How would you describe your resumé?
> A tight summary of your career history?
> An inventory of measurable accomplishments?
> A treasury of action verbs?
> A true and moving story?
If this blog post had sound effects, here is where we would cue the squealing brakes. A true and moving story? What?!
Over the past year, a dozen people have engaged Spencer Grace for resumé reinvention. All of these professionals brought well-written documents that outlined strong experience in their respective fields—teaching, technology, fundraising, research, sales, design, business operations, or some other expertise. Any one of them could have opted for a basic resumé review, to ensure consistency, active language, proper spelling, parallel structure, meaningful order, and tidy format.
But every one of these people wanted more. They wanted to tell a story—a true and moving story about who they are and what they have to offer.
To guide a resumé writer to this end result, I typically recommend the following process, which involves daydreaming, critical thinking, ruthless editing, and concise storytelling. The result is a reinvented resumé that tells a new career story.
Step 1: envision your happy ending
Imagine the best possible outcome of your job search. What will you be doing? Where? With whom? In what circumstances/environment? Describe this best-case scenario in whatever format is comfortable for you, whether bullet points, full paragraphs, or even a mind map.
Step 2: find the positives in your plot
Now, while visions of career happiness dance in your head, look at your existing resumé. Scan for words and phrases and experiences that feel like logical steps toward that next role you’ve envisioned. Highlight or circle everything that fits.
Step 3: assess the rest
Now analyze everything that isn’t highlighted or circled. All you need is this question: Does this element need to be in your new career story? If your answer is no, let it go. If your answer is yes, then explore your options for weaving the element into your story:
> A little more or a little less detail?
> Short explanations of what you learned or how you grew?
> Better evidence of how you contributed?
Question everything, and answer yourself by making notes—even if they’re just messy scribbles in the margins.
Step 4: write yourself a character sketch
Using what you’ve learned so far, describe yourself as a hero in your prospective employer’s setting. Write in the present tense, as if you are already there, solving problems, adding value, and making a difference. Write as if you were proclaiming: “This is who I am! This is what I do! This is my powerful contribution!”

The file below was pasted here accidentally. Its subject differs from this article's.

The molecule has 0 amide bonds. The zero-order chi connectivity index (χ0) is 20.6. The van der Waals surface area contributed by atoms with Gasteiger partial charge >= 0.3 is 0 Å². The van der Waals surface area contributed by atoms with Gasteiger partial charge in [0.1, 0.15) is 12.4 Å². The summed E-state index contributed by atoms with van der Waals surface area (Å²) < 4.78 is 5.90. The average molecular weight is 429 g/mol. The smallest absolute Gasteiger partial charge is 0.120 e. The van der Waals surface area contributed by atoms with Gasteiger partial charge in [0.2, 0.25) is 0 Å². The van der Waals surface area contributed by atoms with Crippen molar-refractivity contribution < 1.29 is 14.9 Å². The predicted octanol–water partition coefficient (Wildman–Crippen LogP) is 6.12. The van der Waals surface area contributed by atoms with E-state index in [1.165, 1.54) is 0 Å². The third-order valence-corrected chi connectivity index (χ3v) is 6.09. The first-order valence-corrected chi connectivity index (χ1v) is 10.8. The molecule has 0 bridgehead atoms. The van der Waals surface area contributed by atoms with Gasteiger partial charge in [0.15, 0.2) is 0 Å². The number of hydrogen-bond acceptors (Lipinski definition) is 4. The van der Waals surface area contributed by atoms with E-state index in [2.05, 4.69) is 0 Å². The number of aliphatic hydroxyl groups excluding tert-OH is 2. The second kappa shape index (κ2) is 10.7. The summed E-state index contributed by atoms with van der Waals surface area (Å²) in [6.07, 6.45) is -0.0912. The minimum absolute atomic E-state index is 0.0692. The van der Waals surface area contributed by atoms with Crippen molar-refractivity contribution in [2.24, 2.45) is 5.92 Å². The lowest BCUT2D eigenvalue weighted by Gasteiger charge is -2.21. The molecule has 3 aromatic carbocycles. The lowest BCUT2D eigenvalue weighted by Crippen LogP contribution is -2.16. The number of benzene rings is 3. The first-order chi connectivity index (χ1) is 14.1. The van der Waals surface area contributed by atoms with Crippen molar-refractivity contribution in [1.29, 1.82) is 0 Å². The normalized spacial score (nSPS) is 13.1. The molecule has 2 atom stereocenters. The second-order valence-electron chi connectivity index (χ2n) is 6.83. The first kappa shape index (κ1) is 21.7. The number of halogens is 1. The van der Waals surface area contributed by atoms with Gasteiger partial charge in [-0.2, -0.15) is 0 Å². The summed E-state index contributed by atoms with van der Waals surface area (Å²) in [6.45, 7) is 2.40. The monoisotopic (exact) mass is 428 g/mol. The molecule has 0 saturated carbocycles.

If you’re a LinkedIn member (you should be), this character sketch will become the Summary that appears at the top of your profile. It might also appear on your resumé as an introduction to your professional experience.
Step 5: re-tell your your story
Position your character sketch at the top of your resumé. Read it carefully. Believe it. Now, start revising your story. Refer to the notes you made in Step 3. Prioritize. Emphasize the most compelling points. Put all the points in meaningful order. Edit. Cut unnecessary words. Replace acronyms and jargon with plain language any reader will understand. Do use action verbs and quantifiable results—but only if they tell the right story.
* * * * *
Your career is personal and important, and so is your resumé. So call upon your most trusted resources to create this story:
> Your mental picture of that next ideal job
> Your gut feelings about what belongs on the page and how it should be worded
> Your heart’s desire for a career that matches your skills and ambitions
Work through this process. The end product will accurately portray your strengths and passions (true!) in a way that interests employers and compels them to connect your capabilities with their opportunities (moving!).
If you need help, I am always happy to serve as sounding board, editor, or coach. I would be honored to help you develop your new career story.